Day trip to Delos, the birthplace of Apollo [YQrtw Day 45 May 22]

View from halfway up the hill on Delos

Location: Mykonos, Greece

Today was the day of the day trip to Delos, the sacred island where the sun god Apollo and his twin Artemis are said to be born.

To get to Delos, you need to take a boat, run by Delos Tours which has a counter at the docks. Without a tour, the price of the return trip is 17 euro.

The guided tour package is 40 euro for a 1.5 hour group tour and the return tickets. I chose the tour group because I haven’t done my reading on the island. The tour was booked through my hotel.

The boat for the guided tour leaves at 10:00 am. The lady at the hotel told me it would be better to reach at 9:30 am so I had to call for a cab.

Along with the booking fee, the cab fare was 7 euro from the hotel to not-even-near the Delos dock. The meter seemed to jump really fast. Each 3 meters, it jumps by 1 cent, leading my heart to jump along with it.

Cab meter on Mykonos Island

With my voucher, I collected my boat ticket and a sticker that signified that I was on the guided tour. The boat that went to the island was quite large and had two levels.

I really wanted to stay in the shaded lower level but felt that it looked odd when everyone else was on the upper deck. So I head up and sat under the sun.

The trip to Delos seemed to take forever as the sun gave my left shoulder a good sizzle. Even covering my shoulders with a shawl didn’t seem to help much as the heat still soaked through the thin synthetic fabric.

Tour of Delos’s residential area

The boat finally landed at Delos. Everyone swarmed out and there was a slight confusion as no one really knew which area to gather for their own tour group.

There were two English tours that day. One had a Union Jack as a sticker while the other, which I was on, had a half smiley face sticker.

Our tour guide was Joanna who wore a Beatles t-shirt and a baseball cap.

Our first stop was the residential area of Delos. The only remains left of the place were stone walls with stones stacked high without using any cement. This was the Greek way of building walls: stacking stones with smaller stones in between so everything would stay put.

Greek stone walls

The walls that we saw were mostly stone but in the past, the Greek would put a layer of material outside of the walls so that the surface is smooth.

At the House of Dionysus, we saw a replica of a marble mosaic that had a head with wings, floating on a tiger.

The head and wings belonged to Dionysus, the Greek god of wine, entertainment and theater. Dionysus was popular among the common people because everyone likes to partaaay.

In the same house, we could see the remains of a stone staircase heading up and also a room with a drain which functioned as a private toilet.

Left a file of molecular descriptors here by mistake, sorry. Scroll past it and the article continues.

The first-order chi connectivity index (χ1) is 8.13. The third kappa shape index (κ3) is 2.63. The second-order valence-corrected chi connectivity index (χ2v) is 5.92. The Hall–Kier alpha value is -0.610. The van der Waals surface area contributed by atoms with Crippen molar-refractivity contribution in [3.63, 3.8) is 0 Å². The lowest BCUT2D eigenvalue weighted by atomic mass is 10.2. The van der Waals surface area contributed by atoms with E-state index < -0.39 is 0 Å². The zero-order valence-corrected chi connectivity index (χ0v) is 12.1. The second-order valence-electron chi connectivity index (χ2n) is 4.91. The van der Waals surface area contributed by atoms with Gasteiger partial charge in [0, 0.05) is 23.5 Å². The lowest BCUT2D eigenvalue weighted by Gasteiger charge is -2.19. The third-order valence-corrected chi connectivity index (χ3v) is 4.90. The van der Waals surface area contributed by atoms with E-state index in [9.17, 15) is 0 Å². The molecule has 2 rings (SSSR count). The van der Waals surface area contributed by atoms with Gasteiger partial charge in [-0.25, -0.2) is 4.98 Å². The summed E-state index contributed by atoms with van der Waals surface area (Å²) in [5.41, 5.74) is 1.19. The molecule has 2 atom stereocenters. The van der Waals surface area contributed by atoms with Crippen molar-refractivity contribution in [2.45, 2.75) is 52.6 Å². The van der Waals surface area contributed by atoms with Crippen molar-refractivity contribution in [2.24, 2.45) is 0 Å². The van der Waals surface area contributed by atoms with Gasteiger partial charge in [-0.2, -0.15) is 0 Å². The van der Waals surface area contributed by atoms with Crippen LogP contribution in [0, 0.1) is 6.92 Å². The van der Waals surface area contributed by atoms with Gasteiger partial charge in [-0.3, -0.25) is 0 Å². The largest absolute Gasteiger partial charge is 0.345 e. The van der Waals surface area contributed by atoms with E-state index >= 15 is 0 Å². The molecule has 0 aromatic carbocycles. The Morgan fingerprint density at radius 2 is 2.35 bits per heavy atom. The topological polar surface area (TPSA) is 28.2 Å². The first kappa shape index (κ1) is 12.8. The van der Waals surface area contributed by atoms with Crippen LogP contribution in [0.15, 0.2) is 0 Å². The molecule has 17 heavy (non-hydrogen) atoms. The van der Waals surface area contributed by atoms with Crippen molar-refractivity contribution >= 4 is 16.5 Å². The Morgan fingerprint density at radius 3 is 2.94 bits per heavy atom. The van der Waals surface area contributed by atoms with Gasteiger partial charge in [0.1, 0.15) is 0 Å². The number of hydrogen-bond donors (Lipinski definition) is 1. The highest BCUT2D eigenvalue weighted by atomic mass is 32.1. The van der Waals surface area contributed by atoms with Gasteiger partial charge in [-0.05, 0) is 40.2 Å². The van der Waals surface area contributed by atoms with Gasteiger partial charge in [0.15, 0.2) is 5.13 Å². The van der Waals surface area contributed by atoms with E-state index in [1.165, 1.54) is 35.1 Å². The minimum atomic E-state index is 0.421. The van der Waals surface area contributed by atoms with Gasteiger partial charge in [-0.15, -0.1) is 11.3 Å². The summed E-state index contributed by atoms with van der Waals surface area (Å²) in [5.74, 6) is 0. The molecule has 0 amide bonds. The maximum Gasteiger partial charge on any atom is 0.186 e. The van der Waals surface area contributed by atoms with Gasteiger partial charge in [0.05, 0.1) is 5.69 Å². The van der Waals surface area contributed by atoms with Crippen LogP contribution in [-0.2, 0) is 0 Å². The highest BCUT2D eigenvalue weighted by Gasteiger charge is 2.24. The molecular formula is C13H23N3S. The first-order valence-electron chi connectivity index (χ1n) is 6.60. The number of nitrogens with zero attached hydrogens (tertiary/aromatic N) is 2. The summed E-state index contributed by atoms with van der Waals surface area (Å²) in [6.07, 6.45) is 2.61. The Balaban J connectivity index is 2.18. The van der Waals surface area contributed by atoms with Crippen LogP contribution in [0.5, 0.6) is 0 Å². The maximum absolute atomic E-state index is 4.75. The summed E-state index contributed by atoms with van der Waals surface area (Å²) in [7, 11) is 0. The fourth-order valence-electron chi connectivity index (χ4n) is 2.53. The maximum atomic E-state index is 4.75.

At another house, we saw a window with marble frames. On the marble, there were holes. Back then, there was metal railing in the window and the room was a bank of sorts.

This used to be a bank window.

Next stop, Joanna brought us to the ancient theater. Most of the marble seats were gone but some of the front row seats were intact and even had backs.

Theater seats on Delos island

Our visit to the residential area ended after looking at the House of Cleopatra where two statues were found. One of the statues had the name Cleopatra so the house was named that way. This wasn’t the same Cleo as the one who died of a snake bite.

Apollo’s temples no more

Next up was Apollo’s sanctuary and his alleged birth place.

Here on Delos, there wasn’t much left of Apollo’s sanctuary. There were marble foundations and some lonely columns lining the paved road to the temple but it required a very good imagination to see the things as it was in the past.

In the distance, a single palm tree marked approximately where Apollo was born. There used to be a lake there in the past but the present archaeologists filled the lake up because it was breeding malaria-carrying mosquitos.

Delos was Apollo's birthplace

There were also a line of marble lions near the temple. The replica lions were rather slim and  had the same ravaged looks as the original.

When the tour ended, we had time to spare. There was a boat leaving at 1:30pm but I decided to stay on the island and leave on the last boat at 3:00pm.

When the boat that leaves at 1:30 pm left, I was worried that I would be bored with the island. In the end, I wasn’t bored at all.

I went around exploring after I took a look at the museum’s rather sparse collection. I had wanted to climb up the tallest hill but I gave up. It was a little embarrassing that I couldn’t make it to the top as I saw many retirees sprinting up.

Halfway up the hill, there was a temple with the sign Temple of Isis. The half broken statues of a goddess inside didn’t look like the Isis I know. It had a flowy robe.

I took a wrong path on my way down. The path might have led somewhere in the past but I only had plants that clung to me desperately and an end that required me to jump down 2 feet to the ground.

Many lizards lived on the island. Most of them were colorful with stripes of bright green or blue.

View from hill of Delos

The boat back to Mykonos sounded its horn 30 minutes before departure.

When we left, Delos turned back into the empty place with all but the archaeologists, birds and lizards staying back on the sacred island.